Stand at 59th Street and Lexington Avenue and look up at the Art Deco main entrance of Bloomingdale’s.

As you take in the enormity of this low-rise, black and gray department store, you might think it consists of one uniform building extending all the way to Third Avenue.

But halfway down 60th Street, you’ll see a modern-day time capsule connecting the Lexington Avenue and Third Avenue ends of the store.

Here is a stretch of cream-colored rowhouses with fanciful details and the kind of mansard roofs that were all the rage in the Gilded Age city.

These rowhouses, once known as 162-170 East 60th Street, were built in 1868 and actually predate the Bloomingdale’s store by 18 years.

“The five buildings, a picturesque side-street surprise that has escaped demolition at least once, were developed as a tide of post-Civil-War rowhouses swept up the East Side,” wrote Christopher Gray in the New York Times in 1990.

The rowhouses “were probably like others on the street shown in later views: high-stooped brownstones in the Italianate style, three windows wide, with a low fourth floor under a modest mansard roof,” wrote Gray.

Bloomingdale’s acquired the rowhouses the way they acquired the land on the rest of the block from Third to Lexington Avenues and 59th to 60th Streets—in pieces in the late 19th and early 20th century.

In the 1880s, three were turned into a store annex, and at some point they may also have served as a loading dock.

Today, these five former upscale residences sandwiched in the middle of Bloomingdale’s go unnoticed by most shoppers, even with the old “Bloomingdale Brothers” sign over the street-level windows.

[Second image: pdxhistory.com]

The 1877 “palace of trade” opens on Ladies Mile

March 25, 2019

Ask old-school New Yorkers where B. Altman & Company used to be, and they’ll sigh before telling you it was on Fifth Avenue and 34th Street.

That palazzo-inspired building, home to the luxury department store from 1906 until its bankruptcy in 1990. still stands.

But so does the magnificent, block-long, cast-iron “palace of trade” Benjamin Altman opened in 1877 in stages at 615-629 Sixth Avenue. (Above and below right)

That’s the year when this “merchant prince” outgrew his first dry goods store on East 10th Street and Third Avenue and joined the growing number of retailers occupying spectacular buildings on Ladies Mile, the Gilded Age’s shopping district.

Altman was something of an unusual character among the other major store owners of the time.

His parents immigrated to the Lower East Side from Bavaria in 1835, and he learned the dry goods trade by working at his family’s modest store on Attorney Street before launching his eponymous Third Avenue store.

Quiet and described as reclusive, Altman never married (though he did help raise and support his nieces and nephews).

He was a serious art enthusiast who donated his collection to the Metropolitan Museum of Art, and the foundation he launched in 1913 just before his death continues to fund educational organizations.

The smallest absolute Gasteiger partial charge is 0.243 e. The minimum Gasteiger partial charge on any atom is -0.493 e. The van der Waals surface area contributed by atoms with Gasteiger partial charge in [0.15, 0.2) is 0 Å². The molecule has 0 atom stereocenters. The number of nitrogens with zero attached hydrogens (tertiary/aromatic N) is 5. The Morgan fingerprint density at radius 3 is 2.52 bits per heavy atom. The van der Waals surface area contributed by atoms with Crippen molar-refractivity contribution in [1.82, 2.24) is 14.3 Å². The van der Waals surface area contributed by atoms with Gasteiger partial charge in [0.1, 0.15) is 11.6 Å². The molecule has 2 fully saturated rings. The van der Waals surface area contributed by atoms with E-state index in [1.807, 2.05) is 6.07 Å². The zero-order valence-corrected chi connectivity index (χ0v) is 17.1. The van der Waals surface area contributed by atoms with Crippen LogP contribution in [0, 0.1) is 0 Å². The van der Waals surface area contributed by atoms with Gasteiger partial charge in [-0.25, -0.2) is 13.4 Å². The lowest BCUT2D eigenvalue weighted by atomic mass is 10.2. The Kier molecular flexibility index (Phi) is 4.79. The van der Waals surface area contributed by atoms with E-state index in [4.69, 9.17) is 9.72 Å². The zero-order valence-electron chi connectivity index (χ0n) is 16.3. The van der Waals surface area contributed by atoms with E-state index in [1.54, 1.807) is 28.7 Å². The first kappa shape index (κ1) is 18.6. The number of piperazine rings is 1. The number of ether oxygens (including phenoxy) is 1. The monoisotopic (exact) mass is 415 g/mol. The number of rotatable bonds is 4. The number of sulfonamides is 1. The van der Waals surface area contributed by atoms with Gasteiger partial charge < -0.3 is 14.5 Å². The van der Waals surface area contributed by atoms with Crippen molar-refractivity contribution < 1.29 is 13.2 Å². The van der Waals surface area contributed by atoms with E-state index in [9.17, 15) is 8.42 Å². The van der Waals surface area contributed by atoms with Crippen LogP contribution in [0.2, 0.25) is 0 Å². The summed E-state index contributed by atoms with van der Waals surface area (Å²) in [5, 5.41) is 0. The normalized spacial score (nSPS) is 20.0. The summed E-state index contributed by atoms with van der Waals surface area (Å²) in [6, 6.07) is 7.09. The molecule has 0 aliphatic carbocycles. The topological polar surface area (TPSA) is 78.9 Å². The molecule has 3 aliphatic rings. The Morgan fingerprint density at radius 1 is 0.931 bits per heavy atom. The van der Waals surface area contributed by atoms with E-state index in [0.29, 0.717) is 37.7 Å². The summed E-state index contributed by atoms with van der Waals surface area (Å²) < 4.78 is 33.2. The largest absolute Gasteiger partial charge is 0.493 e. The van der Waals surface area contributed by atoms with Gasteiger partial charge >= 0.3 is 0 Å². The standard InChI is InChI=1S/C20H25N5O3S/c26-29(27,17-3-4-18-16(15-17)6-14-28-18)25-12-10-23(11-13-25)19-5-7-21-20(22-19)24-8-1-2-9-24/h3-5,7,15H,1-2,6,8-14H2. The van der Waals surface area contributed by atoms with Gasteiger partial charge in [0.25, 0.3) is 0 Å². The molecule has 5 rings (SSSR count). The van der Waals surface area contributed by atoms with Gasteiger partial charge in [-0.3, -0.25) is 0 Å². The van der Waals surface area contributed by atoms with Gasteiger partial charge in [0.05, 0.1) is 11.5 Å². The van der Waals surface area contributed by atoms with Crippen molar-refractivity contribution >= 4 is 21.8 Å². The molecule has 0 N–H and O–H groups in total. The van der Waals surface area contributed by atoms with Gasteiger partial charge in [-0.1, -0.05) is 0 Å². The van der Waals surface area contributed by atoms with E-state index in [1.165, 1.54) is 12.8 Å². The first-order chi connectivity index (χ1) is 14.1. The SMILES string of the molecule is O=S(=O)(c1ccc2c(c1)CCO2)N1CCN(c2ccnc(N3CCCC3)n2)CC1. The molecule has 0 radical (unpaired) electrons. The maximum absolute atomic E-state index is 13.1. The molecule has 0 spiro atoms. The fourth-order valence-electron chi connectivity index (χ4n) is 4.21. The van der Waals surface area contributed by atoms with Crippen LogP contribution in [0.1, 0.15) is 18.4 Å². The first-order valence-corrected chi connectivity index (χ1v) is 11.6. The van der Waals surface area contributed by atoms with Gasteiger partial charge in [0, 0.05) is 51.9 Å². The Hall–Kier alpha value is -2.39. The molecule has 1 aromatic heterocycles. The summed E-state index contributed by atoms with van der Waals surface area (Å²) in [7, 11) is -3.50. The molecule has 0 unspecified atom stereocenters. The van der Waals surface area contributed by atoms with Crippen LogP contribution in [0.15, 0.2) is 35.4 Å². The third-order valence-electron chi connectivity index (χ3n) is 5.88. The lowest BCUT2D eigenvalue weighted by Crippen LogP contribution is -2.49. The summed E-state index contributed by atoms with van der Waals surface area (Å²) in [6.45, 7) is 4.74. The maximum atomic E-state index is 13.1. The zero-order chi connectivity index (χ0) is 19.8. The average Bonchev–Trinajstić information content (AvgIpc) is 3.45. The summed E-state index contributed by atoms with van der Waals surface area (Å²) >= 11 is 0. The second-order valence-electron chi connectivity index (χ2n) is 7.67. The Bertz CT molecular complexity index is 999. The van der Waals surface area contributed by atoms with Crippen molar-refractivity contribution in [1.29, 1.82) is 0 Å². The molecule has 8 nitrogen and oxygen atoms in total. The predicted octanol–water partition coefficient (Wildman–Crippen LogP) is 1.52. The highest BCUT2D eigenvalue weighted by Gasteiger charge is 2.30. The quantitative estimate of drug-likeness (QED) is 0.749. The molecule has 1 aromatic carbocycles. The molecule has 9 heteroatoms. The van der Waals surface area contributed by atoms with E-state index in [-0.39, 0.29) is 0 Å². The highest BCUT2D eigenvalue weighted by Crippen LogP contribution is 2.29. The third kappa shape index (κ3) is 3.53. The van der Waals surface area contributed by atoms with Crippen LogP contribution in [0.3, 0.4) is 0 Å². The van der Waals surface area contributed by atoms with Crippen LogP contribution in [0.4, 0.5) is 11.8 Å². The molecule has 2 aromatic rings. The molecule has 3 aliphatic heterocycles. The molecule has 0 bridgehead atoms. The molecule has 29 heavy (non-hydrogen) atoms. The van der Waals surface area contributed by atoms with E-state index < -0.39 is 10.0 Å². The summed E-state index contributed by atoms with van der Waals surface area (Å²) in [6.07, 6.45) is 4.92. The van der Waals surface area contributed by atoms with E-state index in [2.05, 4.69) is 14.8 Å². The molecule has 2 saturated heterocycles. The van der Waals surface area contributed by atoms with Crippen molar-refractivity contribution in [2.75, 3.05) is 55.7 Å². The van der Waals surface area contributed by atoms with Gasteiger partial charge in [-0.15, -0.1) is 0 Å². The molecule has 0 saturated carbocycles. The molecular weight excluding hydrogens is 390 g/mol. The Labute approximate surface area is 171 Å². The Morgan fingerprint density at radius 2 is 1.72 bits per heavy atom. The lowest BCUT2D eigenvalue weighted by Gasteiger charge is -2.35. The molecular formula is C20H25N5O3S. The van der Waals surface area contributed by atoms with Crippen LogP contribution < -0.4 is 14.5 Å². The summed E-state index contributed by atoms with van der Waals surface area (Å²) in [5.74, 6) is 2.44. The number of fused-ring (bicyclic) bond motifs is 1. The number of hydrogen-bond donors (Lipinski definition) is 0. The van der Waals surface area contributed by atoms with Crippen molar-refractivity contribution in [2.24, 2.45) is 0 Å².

Unlike other retail barons, Altman wasn’t a showman. It was his talent for merchandising and his understanding of the new consumerism that helped make his store so popular.

His innovations paved the way for the department store of today. Altman’s was the first to feature “designated areas for displaying clothing for customers of all ages, as well as a diverse variety of household items at fixed prices,” wrote Jeanne Abrams in a 2011 series on immigrant entrepreneurs.

“Altman made it a point to outdo his competitors in style and elegance, and the store featured an impressive central court, a glass-domed rotunda, mahogany woodwork, and carpeted elevators,” she explained.

“B. Altman & Company’s reputation for excellent service, reliability, and the latest in fashion, which included luxurious silks, velvets, and satins, many imported from France, made the store a favored shopping stop for affluent New Yorkers.”

Then there was the delivery service. Wealthy women weren’t expected to carry their own packages, so Altman pioneered home delivery with liveried drivers in maroon wagons working out of a stable (above) built at 135 West 18th Street.

He understood the needs of his elite customers so well that he provided a separate store entrance on West 18th Street (maybe this door at left?) for the most elite of them.

That way, they wouldn’t have to enter the store on Sixth Avenue and deal with the riffraff coming off the Sixth Avenue elevated, which had a stop on the corner.

Altman could also see the future—and it wasn’t on Ladies Mile. After Macy’s packed up and relocated to 34th Street in 1902, Altman followed suit.

More than 140 years later, his extravagant Sixth Avenue store serves as a Container Store, part of a shopping district very different from the fashion-heavy one that attracted throngs of well-heeled Gilded Age shoppers.

[Second image: Department Store Museum; Third image: Wikipedia; Fourth image: Manhattan Sideways; Sixth image, 1948: MCNY X2010.7.1.9378]